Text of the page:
Category: Pretty Little Liars

Kindle Worlds: Legitimizing the Rabbit Hole to Fan Fiction

If you haven’t already heard of Kindle Worlds, it’s “a place for you to publish fan fiction inspired by popular books, shows, movies, comics, music, and games” and get paid for your work. Amazon have partnered with the copyright owners of certain titles and created a place where you can legally get paid for the fan fiction you write. The titles are only available through Kindle, of course, but when a title you’ve written sells then you get paid, the copyright owner gets paid and Amazon take their percentage.

There are a few comic titles participating, but most interesting is that Warner Brothers have launched with a selection of their shows. These include Gossip Girl, Vampire Diaries and Pretty Little Liars. Presumably the planned spin-off of the latter, Ravenswood, will either be included in this deal or will be imminent; both shows exist in the same universe and have some character cross over, so it’s hard to imagine how a separation would work from the perspective of fan created content.

It will be interesting to see what resources Warner Brothers put into fostering a writing community on Kindle Worlds, or whether they’ll let it grow or die organically. It looks like they’re already supplying the basics for consistent covers, such as a series footer and title fonts, but how far will they go in providing additional content for Kindle World creators, and how involved will they become in promoting the work of the community?

There’s an excellent post on Transmedia fiction and it’s importance to a franchise by James Waugh that talks about just this. Content that is ‘in world’ and across multiple media types has been an integral part of building narrative-based brands since they began producing Star Wars toys in the late seventies. Centered around the movies, that brand now also spans multiple comics, novels, computer games, cartoons, collectables, playing cards, theme park rides and who knows what else, as well as non-canonical cross branding with other popular products such as Lego and Angry Birds.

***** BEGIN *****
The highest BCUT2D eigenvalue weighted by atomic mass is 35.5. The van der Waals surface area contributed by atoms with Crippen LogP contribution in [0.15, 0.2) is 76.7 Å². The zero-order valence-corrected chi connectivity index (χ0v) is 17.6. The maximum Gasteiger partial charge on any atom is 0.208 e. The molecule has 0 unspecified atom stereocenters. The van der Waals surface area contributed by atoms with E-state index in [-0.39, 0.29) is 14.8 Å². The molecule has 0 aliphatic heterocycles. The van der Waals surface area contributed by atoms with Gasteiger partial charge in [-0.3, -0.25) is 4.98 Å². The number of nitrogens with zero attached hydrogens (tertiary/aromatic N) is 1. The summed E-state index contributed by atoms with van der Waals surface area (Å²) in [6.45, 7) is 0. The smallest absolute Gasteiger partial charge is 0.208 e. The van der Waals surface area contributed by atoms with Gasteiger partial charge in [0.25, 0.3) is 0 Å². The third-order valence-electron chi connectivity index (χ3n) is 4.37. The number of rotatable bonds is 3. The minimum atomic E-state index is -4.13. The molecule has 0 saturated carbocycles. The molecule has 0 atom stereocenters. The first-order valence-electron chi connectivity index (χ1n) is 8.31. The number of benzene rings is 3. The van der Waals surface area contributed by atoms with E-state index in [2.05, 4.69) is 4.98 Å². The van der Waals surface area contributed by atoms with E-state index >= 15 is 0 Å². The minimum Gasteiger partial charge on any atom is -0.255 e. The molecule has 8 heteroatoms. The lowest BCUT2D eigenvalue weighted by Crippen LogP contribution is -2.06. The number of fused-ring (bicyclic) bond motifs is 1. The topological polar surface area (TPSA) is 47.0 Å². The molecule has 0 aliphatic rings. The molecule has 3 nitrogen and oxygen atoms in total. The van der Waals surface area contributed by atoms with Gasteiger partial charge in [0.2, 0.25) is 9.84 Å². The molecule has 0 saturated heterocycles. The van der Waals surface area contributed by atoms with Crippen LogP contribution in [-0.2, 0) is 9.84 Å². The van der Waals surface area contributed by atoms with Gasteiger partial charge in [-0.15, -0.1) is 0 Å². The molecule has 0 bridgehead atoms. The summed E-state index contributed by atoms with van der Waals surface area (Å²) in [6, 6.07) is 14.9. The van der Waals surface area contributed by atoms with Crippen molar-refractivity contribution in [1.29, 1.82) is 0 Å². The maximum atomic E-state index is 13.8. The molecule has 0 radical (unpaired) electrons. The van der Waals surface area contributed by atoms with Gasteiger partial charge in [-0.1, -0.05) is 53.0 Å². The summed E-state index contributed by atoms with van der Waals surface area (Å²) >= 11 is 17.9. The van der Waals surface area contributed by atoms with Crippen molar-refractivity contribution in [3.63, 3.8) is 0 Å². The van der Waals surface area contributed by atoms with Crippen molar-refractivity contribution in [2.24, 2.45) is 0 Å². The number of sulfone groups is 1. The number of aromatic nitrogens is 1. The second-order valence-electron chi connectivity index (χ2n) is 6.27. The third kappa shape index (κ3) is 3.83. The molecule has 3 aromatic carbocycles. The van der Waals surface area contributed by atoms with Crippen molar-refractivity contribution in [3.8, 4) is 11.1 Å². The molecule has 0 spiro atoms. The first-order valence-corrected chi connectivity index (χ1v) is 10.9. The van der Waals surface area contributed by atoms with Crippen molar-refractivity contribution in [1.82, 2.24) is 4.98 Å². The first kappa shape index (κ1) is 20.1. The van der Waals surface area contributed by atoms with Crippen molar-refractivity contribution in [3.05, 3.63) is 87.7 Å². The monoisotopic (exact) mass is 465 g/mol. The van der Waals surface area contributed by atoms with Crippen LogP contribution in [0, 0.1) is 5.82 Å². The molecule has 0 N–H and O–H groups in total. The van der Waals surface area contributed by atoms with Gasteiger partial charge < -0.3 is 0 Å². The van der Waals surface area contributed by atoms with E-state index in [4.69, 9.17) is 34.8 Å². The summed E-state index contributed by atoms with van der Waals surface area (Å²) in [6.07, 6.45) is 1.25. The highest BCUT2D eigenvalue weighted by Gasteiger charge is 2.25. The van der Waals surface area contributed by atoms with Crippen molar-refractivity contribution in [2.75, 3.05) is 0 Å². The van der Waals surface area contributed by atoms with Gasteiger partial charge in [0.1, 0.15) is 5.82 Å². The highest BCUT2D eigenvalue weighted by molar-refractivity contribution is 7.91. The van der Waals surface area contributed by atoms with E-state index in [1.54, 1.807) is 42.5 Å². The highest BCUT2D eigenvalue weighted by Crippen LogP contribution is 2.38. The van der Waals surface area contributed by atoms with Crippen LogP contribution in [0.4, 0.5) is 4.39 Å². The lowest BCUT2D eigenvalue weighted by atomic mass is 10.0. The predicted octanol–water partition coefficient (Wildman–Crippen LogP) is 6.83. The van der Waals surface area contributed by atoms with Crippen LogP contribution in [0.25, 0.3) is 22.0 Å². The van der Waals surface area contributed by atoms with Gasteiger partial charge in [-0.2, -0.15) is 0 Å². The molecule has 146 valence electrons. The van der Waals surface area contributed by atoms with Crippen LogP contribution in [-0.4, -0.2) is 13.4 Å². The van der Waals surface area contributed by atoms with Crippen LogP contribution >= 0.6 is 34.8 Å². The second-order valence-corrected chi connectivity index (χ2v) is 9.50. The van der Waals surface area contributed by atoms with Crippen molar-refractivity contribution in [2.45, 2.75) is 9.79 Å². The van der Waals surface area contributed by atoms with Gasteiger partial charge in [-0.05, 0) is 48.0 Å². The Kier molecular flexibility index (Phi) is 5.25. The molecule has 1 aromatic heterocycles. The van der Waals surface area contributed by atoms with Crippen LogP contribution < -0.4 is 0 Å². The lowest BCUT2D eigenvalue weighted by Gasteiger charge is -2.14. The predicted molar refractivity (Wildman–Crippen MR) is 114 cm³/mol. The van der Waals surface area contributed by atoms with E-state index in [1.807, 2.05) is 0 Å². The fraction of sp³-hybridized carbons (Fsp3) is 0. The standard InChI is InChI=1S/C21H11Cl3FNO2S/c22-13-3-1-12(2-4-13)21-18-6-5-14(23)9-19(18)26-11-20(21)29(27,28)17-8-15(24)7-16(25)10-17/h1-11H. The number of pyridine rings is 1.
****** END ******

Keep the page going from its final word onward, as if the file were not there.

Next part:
Some people view these cynically; opportunistic deviations from the core product that make a quick buck but cheapening your brand in the process. They’re actually critically important for a narrative brand to sustain long term. Feature films are hugely expensive, and there’s a limit to the number that can be made around a single narrative world; It would only need one or two films in the franchise to not make the expected numbers and investors would begin to look elsewhere, plus there will be a natural rate of attrition in the audience.

Through extending the brand across a diverse range of media (all of which are cheaper to produce and market than a movie) they create multiple touch points with their core fan base and the opportunity to explore stories on the periphery of the main product. These touch points retain the importance of the brand for the user in the times between movie releases, keeping them engaged and excited.

The titles that Warner Brothers have launched with in Kindle Worlds don’t have the fan base or (I would wager) the longevity of a brand like Star Wars, but if they succeed in engaging fans (who are either creating on-brand content or consuming that fan created content) it will make the platform more appealing to the owners of other, larger brands.

So, if you have ten years worth of Star Wars fan fiction you’re itching to monetize, your hope rests with the success of fan fiction for Vampire Diaries, Pretty Little Liars and Gossip Girl.